Every business should be cognizant of their website's search engine optimization efforts, and I highly recommend following SEO best practices in order to set your site up for search success; but did you know that your site can actually be over-optimized?
It's an unfortunate mistake that often happens when a company unknowingly signs on with a black-hat SEO firm. You'll quickly see a large leap in traffic and results, but then a month or two later, are officially blacklisted by the Google guys, and nowhere to be seen in organic search results. When this happens, it's because the actions taken by the SEO firm are construed as trying to play the system. There's a very high priority from search engine companies that their rankings be natural and good quality, so they've concocted the latest formulas and algorithms to wipe out the bad behavior.
Fortunately, there are some ways to tell if SEO tactics will eventually lead to harm, so take some time to go over these key areas:
First, look for Webmaster warnings
Right off the bat, you should be able to see if you're already up for, or experiencing a manual action from Google.
"While Google relies on algorithms to evaluate and constantly improve search quality, we're also willing to take manual action on sites that use spammy techniques, such as demoting them or even removing them from our search results altogether." - Matt Cutts
To access this information, log into your Google Webmaster account, then click Search Traffic > Manual Actions. If a web spam action has been applied to your website, the action will be listed, and there will be links to resources that will help you fix the issue.
Check for black-hat link building
Using the referral tool in your CMS, or a third party partner such as Moz's Open Site Explorer or Google Webmaster's "Links to your site", take a look at the inbound links leading to your domain. If you're using Moz, you'll be able to see the domain authority of these sites in the right-hand column - pay close attention to links with a domain authority of 15 or less, or for the quality of the website. If you're seeing a large percentage of your links coming from low authority domains, this may be considered spammy, and in-turn be penalized.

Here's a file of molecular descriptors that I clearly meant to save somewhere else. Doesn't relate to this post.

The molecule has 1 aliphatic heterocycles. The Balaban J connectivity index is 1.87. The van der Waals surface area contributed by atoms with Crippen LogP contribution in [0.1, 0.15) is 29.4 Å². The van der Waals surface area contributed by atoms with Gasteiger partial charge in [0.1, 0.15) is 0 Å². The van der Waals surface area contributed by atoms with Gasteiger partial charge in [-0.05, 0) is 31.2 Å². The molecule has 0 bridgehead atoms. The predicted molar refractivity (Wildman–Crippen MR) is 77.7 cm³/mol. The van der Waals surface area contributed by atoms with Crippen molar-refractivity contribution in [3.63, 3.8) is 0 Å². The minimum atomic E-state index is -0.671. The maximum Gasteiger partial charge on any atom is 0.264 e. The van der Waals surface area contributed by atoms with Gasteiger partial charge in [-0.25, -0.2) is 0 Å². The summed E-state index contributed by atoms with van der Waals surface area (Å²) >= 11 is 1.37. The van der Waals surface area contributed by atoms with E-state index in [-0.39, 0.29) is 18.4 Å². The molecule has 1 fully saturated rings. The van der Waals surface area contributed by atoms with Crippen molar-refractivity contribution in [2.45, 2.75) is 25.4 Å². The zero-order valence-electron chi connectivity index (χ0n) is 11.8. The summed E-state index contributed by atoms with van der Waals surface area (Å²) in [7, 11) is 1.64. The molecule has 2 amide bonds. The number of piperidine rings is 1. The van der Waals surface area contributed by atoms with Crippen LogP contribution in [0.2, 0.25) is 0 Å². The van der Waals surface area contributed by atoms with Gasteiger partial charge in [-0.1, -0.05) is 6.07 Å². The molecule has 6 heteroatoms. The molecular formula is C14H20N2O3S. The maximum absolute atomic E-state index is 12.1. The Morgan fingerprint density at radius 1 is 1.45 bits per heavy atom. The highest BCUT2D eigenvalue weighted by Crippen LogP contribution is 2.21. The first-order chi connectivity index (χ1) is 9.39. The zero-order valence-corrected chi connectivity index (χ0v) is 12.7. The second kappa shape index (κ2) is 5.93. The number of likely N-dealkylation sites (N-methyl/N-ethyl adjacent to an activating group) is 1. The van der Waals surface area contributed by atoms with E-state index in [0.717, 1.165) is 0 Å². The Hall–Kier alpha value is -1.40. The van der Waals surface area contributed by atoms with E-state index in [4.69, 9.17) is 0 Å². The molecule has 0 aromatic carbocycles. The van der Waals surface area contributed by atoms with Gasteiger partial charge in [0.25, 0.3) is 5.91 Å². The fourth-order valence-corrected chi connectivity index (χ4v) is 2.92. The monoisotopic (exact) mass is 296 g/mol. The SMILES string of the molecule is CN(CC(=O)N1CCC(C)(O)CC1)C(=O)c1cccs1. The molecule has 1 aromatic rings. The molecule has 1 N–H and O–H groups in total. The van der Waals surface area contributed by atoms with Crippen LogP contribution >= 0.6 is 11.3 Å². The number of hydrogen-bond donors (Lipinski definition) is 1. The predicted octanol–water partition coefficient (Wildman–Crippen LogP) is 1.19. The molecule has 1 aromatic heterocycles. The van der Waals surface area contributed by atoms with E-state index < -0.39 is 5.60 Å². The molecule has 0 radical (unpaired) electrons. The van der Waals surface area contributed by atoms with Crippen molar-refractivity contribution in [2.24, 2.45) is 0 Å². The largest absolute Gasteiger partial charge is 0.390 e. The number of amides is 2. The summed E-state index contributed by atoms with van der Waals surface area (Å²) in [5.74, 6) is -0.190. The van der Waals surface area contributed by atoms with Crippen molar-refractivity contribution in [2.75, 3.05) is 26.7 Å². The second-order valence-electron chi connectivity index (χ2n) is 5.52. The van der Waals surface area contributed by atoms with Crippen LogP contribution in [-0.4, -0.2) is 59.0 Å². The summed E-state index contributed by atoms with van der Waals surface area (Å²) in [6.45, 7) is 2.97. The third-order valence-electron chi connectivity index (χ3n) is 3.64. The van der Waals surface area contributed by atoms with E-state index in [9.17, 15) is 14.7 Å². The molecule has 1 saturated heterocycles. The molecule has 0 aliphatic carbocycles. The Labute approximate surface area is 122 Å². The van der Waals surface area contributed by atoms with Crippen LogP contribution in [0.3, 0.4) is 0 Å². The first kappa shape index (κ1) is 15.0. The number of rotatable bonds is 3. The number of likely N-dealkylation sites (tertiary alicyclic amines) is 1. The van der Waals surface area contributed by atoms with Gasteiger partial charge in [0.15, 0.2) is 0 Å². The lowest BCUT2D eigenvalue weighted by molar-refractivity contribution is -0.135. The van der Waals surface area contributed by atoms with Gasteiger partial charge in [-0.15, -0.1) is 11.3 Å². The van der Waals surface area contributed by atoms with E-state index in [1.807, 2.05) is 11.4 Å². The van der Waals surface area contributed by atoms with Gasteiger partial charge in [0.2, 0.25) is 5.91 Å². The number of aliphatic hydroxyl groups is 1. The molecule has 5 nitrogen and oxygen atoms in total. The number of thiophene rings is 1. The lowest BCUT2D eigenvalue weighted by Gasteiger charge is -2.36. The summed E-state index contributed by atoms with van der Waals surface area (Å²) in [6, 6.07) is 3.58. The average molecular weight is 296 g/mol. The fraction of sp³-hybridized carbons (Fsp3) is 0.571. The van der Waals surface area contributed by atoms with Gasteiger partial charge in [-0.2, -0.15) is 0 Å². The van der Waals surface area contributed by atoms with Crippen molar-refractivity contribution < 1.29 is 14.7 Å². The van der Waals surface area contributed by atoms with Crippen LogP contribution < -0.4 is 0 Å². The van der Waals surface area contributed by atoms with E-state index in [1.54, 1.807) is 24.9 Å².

What is the anchor text for these links?
After looking at the quality of your inbound links, you'll next want to check the anchor text being used on the external site. Way back in the time of buying CDs and flip phones, using optimized anchor text was the thing to do to boost rankings. Essentially, you would choose a keyword, then you would pay to get other websites to link back to you using that exact phrase.
Of course, search engine companies caught wind of this tactic, and have altered their algorithms to discourage this behavior. Unfortunately, there are still many companies that continue to employ this technique, and have suffered the consequences. Aside from your brand name and URL, look for large percentages of an exact term being used to link back to your site using Moz or Webmasters. If you're looking at percentages of 40% or more, you may want to do some further digging to check on the quality of links as discussed above.
Unnatural body copy, alt tags, meta data, title tags, etc.
Ok, now do you remember your Blockbuster card, AIM account and perhaps even the frosted tips you were sporting? Yeah, we're going back again. Well, during that time, it was also "trendy" to obliterate site pages with keyword stuffing.
Again, this tactic has since been frowned upon and actively penalized by search companies, but there are always black-hatters looking for a quick win, unfazed by the detrimental free fall after a penalty has occurred. If you're seeing a term or phrase being repeated over and over again unnaturally in your body copy, this is the cue for red flags.
To be safe, also pull a list of your site's metadata - again, look for anything that seems unnatural or repetitive. Even though it's still very important to focus on a keyword and optimize key areas for that keyword, stuffing will never again be recommended approach to ranking well for an extended period of time.
Incorrect tracking, not filtering IPs
This last portion won't affect your rankings, but will certainly affect incoming data from your efforts. In Google Analytics, and likely your CMS platform as well, you have the opportunity to filter out traffic by IP address - depending on the goals from your analytics data, you may want to filter out traffic from the IP of your office space, or of the agency you are working with. Internal search may cause skewed spikes in traffic that may not be qualified or relevant to your goals.
Some black-hat agencies will use these spikes as evidence that their efforts are paying off - don't let inaccurate interpretations of accurate data throw you off. Check your settings to ensure that irrelevant IPs are being filtered properly.